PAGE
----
Ca’n Terra is the house of the earth. First, it was just that, earth. Then it was quarry, emptied of its Marès stone. Then it was used by the military as an ammunition dump during the Spanish Civil War. Finally, it was abandoned, to be rediscovered decades later and come to be architecture.
The found space has an industrial logic, an artistic potential as a sublime cavern carved by hand, and a mineral nature as an extract of the stony landscape on the island of Menorca. Finding this excavated space in the guts of the earth and reinventing its use implies writing a new story that can rescue it from its abandonment.
While the history of civilization has evolved by transforming ideas into matter, here the process is inverted. We enter the space like explorers would do, equipped with the technology that expands our vision in the dark; scanning the solid structure that was built for us.
Behind the scan is the architect’s eye, directing, interpreting, creating the space again, completing it with operations that are familiar to the stone mass: new cuts to build using air and light. Three skylights are carved into the darkest corners to naturally illuminate and ventilate the space. Stone surfaces are thoroughly cleaned to remove the accumulated mold and dirt. Translucent curtains are introduced to delimit areas of intimacy.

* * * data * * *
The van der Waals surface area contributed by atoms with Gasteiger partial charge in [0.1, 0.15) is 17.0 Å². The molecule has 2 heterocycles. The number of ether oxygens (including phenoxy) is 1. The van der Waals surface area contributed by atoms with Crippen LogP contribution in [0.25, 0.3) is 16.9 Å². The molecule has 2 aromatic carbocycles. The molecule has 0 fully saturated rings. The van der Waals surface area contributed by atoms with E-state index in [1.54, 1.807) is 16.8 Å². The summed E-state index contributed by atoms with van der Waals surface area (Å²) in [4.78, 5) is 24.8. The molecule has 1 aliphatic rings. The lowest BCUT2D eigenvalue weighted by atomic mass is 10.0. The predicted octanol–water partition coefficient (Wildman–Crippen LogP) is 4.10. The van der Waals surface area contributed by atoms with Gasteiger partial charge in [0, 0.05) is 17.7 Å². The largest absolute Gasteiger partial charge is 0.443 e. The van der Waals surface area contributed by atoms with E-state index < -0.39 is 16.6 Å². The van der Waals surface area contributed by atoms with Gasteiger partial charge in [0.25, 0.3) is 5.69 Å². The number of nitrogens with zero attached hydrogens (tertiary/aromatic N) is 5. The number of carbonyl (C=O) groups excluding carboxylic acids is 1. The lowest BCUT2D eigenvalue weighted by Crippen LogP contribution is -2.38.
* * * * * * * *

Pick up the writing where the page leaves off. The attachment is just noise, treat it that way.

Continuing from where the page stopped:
Mechanical systems are integrated through a series of casted slabs that follow the topography of the cave, mixing cement with Marès powder to create a new stone. Solar panels, a septic tank and a water cistern enable its use off the grid.
Architecture appears, and we can inhabit the space.
In lieu of the imposing action that we often exert on the environment, we propose a trip into the interior of matter, and we recognize the beauty of the spaces that are waiting to be lived in. This is a project that boldly seeks a balance between nature and artifice, between history and the present, between people and the environment.